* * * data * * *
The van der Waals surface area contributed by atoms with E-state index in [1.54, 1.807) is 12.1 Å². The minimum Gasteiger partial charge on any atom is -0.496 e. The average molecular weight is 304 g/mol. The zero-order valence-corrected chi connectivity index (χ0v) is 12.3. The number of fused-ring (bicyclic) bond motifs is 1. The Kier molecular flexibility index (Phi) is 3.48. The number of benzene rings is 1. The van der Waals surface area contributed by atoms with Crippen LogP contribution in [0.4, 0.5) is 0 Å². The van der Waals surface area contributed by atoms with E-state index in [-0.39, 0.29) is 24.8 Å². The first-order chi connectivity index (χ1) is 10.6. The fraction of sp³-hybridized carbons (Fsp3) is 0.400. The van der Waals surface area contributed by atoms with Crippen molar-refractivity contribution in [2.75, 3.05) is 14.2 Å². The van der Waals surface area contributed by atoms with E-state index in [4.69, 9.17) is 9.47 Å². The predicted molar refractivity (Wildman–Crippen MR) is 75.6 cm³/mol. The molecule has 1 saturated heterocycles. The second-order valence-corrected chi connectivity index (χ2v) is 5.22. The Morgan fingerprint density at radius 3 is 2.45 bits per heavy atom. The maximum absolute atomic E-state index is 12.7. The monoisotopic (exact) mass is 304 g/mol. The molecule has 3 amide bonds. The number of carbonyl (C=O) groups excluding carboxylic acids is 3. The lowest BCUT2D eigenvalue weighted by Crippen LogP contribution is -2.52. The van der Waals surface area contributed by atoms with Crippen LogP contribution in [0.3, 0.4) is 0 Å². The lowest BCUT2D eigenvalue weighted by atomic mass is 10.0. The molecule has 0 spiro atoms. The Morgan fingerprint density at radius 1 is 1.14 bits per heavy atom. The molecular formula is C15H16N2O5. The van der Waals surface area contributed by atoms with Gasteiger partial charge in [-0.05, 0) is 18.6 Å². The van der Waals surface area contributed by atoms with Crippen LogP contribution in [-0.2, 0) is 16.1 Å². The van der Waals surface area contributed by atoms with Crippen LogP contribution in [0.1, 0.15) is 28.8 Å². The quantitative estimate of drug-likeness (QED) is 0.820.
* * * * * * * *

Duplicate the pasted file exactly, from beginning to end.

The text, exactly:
The van der Waals surface area contributed by atoms with E-state index in [1.54, 1.807) is 12.1 Å². The minimum Gasteiger partial charge on any atom is -0.496 e. The average molecular weight is 304 g/mol. The zero-order valence-corrected chi connectivity index (χ0v) is 12.3. The number of fused-ring (bicyclic) bond motifs is 1. The Kier molecular flexibility index (Phi) is 3.48. The number of benzene rings is 1. The van der Waals surface area contributed by atoms with Crippen LogP contribution in [0.4, 0.5) is 0 Å². The van der Waals surface area contributed by atoms with E-state index in [-0.39, 0.29) is 24.8 Å². The first-order chi connectivity index (χ1) is 10.6. The fraction of sp³-hybridized carbons (Fsp3) is 0.400. The van der Waals surface area contributed by atoms with Crippen molar-refractivity contribution in [2.75, 3.05) is 14.2 Å². The van der Waals surface area contributed by atoms with E-state index in [4.69, 9.17) is 9.47 Å². The predicted molar refractivity (Wildman–Crippen MR) is 75.6 cm³/mol. The molecule has 1 saturated heterocycles. The second-order valence-corrected chi connectivity index (χ2v) is 5.22. The Morgan fingerprint density at radius 3 is 2.45 bits per heavy atom. The maximum absolute atomic E-state index is 12.7. The monoisotopic (exact) mass is 304 g/mol. The molecule has 3 amide bonds. The number of carbonyl (C=O) groups excluding carboxylic acids is 3. The lowest BCUT2D eigenvalue weighted by Crippen LogP contribution is -2.52. The van der Waals surface area contributed by atoms with Crippen LogP contribution in [0.3, 0.4) is 0 Å². The lowest BCUT2D eigenvalue weighted by atomic mass is 10.0. The molecule has 0 spiro atoms. The Morgan fingerprint density at radius 1 is 1.14 bits per heavy atom. The molecular formula is C15H16N2O5. The van der Waals surface area contributed by atoms with Gasteiger partial charge in [-0.05, 0) is 18.6 Å². The van der Waals surface area contributed by atoms with Crippen LogP contribution in [-0.2, 0) is 16.1 Å². The van der Waals surface area contributed by atoms with Crippen LogP contribution in [0.1, 0.15) is 28.8 Å². The quantitative estimate of drug-likeness (QED) is 0.820.